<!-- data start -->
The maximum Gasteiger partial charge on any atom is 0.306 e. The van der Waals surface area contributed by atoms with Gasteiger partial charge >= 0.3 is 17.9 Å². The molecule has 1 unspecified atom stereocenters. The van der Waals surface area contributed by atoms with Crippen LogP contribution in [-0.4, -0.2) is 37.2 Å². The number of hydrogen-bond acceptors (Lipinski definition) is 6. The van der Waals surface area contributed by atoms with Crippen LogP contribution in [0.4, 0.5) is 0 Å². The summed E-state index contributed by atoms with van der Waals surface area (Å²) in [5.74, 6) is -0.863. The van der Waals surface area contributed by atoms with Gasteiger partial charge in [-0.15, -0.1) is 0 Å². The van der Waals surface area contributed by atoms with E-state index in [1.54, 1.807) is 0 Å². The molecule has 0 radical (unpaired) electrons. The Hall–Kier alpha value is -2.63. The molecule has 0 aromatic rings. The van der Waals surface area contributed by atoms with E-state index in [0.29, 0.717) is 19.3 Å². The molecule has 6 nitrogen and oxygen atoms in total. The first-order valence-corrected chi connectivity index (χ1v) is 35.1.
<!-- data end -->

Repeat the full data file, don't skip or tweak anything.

The maximum Gasteiger partial charge on any atom is 0.306 e. The van der Waals surface area contributed by atoms with Gasteiger partial charge >= 0.3 is 17.9 Å². The molecule has 1 unspecified atom stereocenters. The van der Waals surface area contributed by atoms with Crippen LogP contribution in [-0.4, -0.2) is 37.2 Å². The number of hydrogen-bond acceptors (Lipinski definition) is 6. The van der Waals surface area contributed by atoms with Crippen LogP contribution in [0.4, 0.5) is 0 Å². The summed E-state index contributed by atoms with van der Waals surface area (Å²) in [5.74, 6) is -0.863. The van der Waals surface area contributed by atoms with Gasteiger partial charge in [-0.15, -0.1) is 0 Å². The van der Waals surface area contributed by atoms with E-state index in [1.54, 1.807) is 0 Å². The molecule has 0 radical (unpaired) electrons. The Hall–Kier alpha value is -2.63. The molecule has 0 aromatic rings. The van der Waals surface area contributed by atoms with E-state index in [0.29, 0.717) is 19.3 Å². The molecule has 6 nitrogen and oxygen atoms in total. The first-order valence-corrected chi connectivity index (χ1v) is 35.1.